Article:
UPDATE: Bernie rolls out his NEW Medicare for All bill...what's different this time?

In September 2017, Sen. Bernie Sanders introduced his "official" Medicare for All, universal single payer bill to much fanfare. At the time, it garnered a lot of attention, but it also had some gaping holes...most notably the lack of any actual funding mechanism or specifics, as well as a big coverage gap which could be found in both the "Medicare for America" bill which I'm a big fan of as well as the House MFA version.

Today, Sanders launched a revised version of the bill which supposedly addresses both of those issues along with others. Let's take a look.

First of all, who's co-sponsoring it? In 2017, it was cosponsored by 16 Democratic Senators:

Mr. Sanders (for himself, Ms. Baldwin, Mr. Blumenthal, Mr. Booker, Mr. Franken, Mrs. Gillibrand, Ms. Harris, Mr. Heinrich, Ms. Hirono, Mr. Leahy, Mr. Markey, Mr. Merkley, Mr.Schatz, Mrs. Shaheen, Mr. Udall, Ms. Warren, and Mr. Whitehouse) introduced the following bill; which was read twice and referred to the Committee on Finance

In 2019, it's down to 13. One of those doesn't count since Al Franken resigned, but it looks like Martin Heinrich (NM) and Jeanne Shaheen (NH) have bailed:


UPDATE: Hmmmm...thanks to Colin Seeberger for calling my attention to this: Apparently Martin Heinrich is still cosponsoring the new bill after all...his name isn't listed on it, but it's listed in Sanders' press release:

Sanders introduced the bill along with Sens. Tammy Baldwin (D-Wis.), Richard Blumenthal (D-Conn.), Cory Booker (D-N.J.), Kirsten Gillibrand (D-N.Y.), Kamala Harris (D-Calif.), Mazie Hirono (Hawaii), Martin Heinrich (D-N.M.), Patrick Leahy (D-Vt.), Edward Markey (D-Mass.), Jeff Merkley (D-Ore.), Brian Schatz (D-Hawaii), Tom Udall (D-N.M.), Elizabeth Warren (D-Mass.) and Sheldon Whitehouse (D-R.I.).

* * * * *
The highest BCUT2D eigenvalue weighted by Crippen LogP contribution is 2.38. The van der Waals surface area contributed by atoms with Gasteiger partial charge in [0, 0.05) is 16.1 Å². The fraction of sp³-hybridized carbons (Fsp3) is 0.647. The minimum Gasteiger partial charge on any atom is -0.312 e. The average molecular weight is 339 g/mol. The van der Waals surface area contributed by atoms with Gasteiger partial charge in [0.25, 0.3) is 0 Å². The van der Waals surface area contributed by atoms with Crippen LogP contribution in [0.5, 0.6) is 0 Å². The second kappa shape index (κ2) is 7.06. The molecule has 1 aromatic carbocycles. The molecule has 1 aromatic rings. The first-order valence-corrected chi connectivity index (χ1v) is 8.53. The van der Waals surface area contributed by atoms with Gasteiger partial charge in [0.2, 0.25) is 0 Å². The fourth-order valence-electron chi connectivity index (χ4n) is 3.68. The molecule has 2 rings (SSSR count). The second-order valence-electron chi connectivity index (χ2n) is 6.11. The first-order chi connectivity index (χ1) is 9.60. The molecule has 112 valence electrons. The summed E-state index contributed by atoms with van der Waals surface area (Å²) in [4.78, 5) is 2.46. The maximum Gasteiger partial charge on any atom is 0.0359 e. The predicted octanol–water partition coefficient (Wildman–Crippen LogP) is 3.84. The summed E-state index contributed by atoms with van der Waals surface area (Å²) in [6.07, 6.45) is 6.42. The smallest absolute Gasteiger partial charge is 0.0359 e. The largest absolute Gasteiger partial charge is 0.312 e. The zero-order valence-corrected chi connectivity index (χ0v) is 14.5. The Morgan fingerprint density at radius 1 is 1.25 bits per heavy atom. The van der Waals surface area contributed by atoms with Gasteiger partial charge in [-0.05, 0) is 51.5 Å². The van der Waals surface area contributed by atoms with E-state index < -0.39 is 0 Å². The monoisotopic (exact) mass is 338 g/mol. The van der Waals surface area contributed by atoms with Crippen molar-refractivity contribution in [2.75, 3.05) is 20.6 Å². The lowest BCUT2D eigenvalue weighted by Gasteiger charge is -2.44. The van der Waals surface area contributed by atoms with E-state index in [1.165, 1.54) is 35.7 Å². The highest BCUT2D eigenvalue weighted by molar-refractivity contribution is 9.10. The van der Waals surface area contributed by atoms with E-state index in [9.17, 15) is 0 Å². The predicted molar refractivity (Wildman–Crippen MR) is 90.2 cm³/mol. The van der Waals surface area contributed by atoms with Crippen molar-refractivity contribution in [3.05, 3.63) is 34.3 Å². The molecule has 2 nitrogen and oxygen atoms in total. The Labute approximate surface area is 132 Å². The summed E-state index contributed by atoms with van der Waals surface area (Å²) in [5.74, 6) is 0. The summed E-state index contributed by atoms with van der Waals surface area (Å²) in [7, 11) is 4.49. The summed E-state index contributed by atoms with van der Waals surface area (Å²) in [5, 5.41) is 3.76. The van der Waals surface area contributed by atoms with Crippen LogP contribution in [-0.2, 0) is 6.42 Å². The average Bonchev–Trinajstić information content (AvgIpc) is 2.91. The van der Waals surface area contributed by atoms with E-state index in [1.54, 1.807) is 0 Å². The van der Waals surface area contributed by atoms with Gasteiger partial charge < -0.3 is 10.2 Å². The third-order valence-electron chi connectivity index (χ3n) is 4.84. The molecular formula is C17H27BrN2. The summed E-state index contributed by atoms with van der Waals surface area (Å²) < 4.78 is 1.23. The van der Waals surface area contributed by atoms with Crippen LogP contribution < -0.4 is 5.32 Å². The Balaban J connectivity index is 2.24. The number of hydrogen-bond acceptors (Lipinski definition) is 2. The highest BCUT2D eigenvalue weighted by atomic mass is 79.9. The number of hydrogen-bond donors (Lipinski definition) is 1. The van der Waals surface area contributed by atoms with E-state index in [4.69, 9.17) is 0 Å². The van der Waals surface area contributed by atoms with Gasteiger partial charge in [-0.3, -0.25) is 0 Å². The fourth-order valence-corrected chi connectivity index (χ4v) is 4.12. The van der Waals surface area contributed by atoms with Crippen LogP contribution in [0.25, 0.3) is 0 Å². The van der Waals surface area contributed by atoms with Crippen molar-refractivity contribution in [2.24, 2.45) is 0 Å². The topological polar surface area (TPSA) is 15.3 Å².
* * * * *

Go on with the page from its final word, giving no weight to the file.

OK, fair enough.

First, a few tidbits from reporter Sahil Kapur:

.@BernieSanders lays out some “options” to finance single payer health insurance—4% fee on income >$29k for family of four; 7.5% payroll tax above $2 million; ending health tax breaks; taxing estates, upper income, wealth; a fee on big banks, targeting corp accounting “gimmicks.”

— Sahil Kapur (@sahilkapur) April 10, 2019

OK, I do give Sanders credit for finally baking in actual funding mechanisms into the legislative text!

Wait, what's that?

It’s in a financing white paper released by his office

— Sahil Kapur (@sahilkapur) April 10, 2019

Oh. Um...never mind.

100% of the Federal Poverty Line for a family of 4 is $25,750 this year. $29,000/year is 116% of the poverty line. A family of 4 earning, say, $40,000/year (155% FPL) would pay $440/year. If they earned $60,000/year (233% FPL), they'd pay $1,240/year. At $100,000 (388% FPL), they'd pay $2,840.

The "ending health tax breaks" bit is cute, since, as Kapur notes...

Notable that Bernie Sanders’ plan ends the tax break for employer-based coverage, which single payer would hollow out anyway. It’s currently the most expensive tax expenditure and costs the Treasury $172.8 billion per year (JCT FY2019 est).

— Sahil Kapur (@sahilkapur) April 10, 2019

Nothing wrong with this, actually: Both Sanders and Kapur are correct that employer-sponsored insurance tax breaks heavily subsidize the ~155 million who currently are covered that way...although very few realize that.